A total of 174 ballots were entered. The top 10 is as follows. (See the entire top 100 here.)
1. The Rules of the Game, Jean Renoir, French
2. The Seven Samurai, Akira Kurosawa, Japanese
3. M, Fritz Lang, German
4. 8 1/2, Federico Fellini, Italian
5. Bicycle Thieves (more commonly -- and erroneously -- known as The Bicycle Thief), Vittorio de Sica, Italian
6. Persona, Ingmar Bergman, Swedish
7. Grand Illusion, Jean Renoir, French
8. Aguirre, the Wrath of God, Werner Herzog, German
9. The Battle of Algiers, Gillo Pontecorvo, French & Arabic
10. The 400 Blows, Francois Truffaut, French
No huge surprises there, except maybe that I'd have thought Bergman's Seventh Seal (#15) would be higher than his Persona. In the top 100 list, the names are the ones you'd expect: Kurosawa (7 times), Bergman (7), Fellini (5), Truffaut (4), Godard (5), etc. Renoir makes it just twice -- but they're both in the top 10!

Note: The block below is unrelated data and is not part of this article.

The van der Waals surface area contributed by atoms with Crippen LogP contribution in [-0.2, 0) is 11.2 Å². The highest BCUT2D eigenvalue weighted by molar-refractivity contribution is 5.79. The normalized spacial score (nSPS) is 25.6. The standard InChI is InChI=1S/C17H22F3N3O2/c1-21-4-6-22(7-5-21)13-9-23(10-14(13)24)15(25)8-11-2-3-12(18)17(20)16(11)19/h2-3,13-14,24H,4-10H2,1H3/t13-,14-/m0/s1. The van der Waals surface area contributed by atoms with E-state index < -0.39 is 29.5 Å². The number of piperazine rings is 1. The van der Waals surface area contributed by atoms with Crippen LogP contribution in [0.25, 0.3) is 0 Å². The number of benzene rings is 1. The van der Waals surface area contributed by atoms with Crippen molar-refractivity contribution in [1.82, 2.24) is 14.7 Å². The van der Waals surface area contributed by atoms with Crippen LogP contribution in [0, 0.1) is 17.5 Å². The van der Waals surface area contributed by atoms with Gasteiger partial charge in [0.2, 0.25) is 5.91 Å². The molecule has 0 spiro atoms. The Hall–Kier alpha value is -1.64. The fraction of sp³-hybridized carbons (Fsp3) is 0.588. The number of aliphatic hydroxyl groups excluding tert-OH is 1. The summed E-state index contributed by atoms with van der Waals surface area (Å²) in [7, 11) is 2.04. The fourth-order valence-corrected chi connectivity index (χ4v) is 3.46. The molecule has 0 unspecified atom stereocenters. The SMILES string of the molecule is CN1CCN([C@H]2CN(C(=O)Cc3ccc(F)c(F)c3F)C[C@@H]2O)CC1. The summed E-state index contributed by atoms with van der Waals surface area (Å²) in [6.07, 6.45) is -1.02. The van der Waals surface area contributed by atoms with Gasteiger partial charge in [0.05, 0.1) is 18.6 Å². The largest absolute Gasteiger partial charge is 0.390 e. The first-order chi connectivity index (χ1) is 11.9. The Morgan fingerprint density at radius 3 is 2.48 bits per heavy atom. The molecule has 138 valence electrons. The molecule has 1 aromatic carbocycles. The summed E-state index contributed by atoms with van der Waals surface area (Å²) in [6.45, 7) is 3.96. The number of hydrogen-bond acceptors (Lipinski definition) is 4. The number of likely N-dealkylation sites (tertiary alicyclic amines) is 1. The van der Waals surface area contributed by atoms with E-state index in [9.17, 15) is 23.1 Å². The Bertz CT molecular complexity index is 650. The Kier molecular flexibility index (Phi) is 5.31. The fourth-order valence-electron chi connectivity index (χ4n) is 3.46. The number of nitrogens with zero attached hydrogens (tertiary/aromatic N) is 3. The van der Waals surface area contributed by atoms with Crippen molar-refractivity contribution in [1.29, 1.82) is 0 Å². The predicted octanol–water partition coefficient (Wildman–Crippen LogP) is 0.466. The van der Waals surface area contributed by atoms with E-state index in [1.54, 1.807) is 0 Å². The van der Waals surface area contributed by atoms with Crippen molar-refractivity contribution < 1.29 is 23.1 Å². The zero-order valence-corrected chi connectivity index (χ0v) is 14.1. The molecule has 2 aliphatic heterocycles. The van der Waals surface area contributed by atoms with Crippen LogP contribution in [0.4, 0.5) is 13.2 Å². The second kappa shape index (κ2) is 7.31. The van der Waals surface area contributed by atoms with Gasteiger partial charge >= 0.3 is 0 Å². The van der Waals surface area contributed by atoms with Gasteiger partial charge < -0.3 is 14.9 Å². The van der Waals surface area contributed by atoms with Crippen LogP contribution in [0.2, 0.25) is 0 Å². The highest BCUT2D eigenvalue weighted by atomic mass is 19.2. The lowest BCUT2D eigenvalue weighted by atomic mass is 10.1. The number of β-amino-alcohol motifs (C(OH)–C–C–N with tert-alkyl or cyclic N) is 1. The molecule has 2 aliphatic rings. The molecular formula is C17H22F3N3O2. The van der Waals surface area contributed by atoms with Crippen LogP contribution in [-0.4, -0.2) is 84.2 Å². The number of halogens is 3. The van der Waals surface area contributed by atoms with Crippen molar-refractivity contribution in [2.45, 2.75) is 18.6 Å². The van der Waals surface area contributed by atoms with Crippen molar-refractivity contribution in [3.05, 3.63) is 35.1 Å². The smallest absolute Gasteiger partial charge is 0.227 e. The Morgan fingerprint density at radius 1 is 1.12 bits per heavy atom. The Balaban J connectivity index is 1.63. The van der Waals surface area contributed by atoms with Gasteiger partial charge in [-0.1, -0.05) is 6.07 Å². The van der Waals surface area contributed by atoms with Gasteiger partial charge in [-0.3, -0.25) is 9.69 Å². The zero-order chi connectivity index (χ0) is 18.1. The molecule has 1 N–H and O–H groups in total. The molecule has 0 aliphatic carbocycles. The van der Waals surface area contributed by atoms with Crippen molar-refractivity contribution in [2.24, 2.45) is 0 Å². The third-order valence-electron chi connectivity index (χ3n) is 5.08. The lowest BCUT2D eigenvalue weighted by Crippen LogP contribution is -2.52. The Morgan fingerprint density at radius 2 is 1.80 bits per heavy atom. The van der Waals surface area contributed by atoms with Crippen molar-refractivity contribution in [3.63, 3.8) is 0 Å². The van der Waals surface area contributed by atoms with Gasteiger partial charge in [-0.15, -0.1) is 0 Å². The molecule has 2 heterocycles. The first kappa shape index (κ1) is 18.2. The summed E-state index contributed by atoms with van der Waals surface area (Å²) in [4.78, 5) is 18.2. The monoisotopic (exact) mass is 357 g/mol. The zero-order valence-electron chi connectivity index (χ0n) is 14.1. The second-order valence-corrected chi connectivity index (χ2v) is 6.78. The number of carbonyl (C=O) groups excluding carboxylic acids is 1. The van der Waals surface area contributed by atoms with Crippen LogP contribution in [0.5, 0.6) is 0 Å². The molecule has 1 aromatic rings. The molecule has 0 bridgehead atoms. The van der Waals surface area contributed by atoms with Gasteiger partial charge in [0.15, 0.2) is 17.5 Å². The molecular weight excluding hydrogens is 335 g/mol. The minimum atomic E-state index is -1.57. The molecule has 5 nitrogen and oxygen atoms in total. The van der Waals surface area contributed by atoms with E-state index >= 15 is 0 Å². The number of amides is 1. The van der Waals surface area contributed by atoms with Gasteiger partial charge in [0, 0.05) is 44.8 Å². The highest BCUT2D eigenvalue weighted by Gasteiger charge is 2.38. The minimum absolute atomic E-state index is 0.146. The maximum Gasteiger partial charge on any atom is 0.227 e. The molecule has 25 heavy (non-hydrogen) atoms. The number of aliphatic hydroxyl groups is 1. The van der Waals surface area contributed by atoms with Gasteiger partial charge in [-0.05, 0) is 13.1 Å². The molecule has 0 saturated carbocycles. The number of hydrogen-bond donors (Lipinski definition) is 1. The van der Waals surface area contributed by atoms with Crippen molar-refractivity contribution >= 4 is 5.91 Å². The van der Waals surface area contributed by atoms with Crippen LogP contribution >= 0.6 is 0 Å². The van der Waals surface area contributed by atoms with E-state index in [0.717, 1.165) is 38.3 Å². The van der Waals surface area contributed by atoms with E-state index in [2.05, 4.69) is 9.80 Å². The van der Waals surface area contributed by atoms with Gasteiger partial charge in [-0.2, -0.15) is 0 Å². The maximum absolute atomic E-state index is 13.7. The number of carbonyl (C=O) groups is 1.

As far as languages go, French is by far the most heavily represented, with 35 films (by my count) on the list. Italian is next (15), followed by Japanese (13). Russian, German, Spanish, Japanese, Chinese, Polish, and Swedish are all represented a few times each, the latter two thanks entirely to Krzysztof Kieslowski and Ingmar Bergman, respectively. Danish shows up twice in the works of Carl Dreyer. Hungarian and Portuguese appear just once each, in Satantango (#97) and City of God (#26).
Any languages you're surprised not to see represented? (What, no Korean? No Middle Eastern languages except for the Arabic parts of The Battle of Algiers?) Which specific films do you think got left off? (I'm a sucker for Life Is Beautiful.) Discuss, discuss!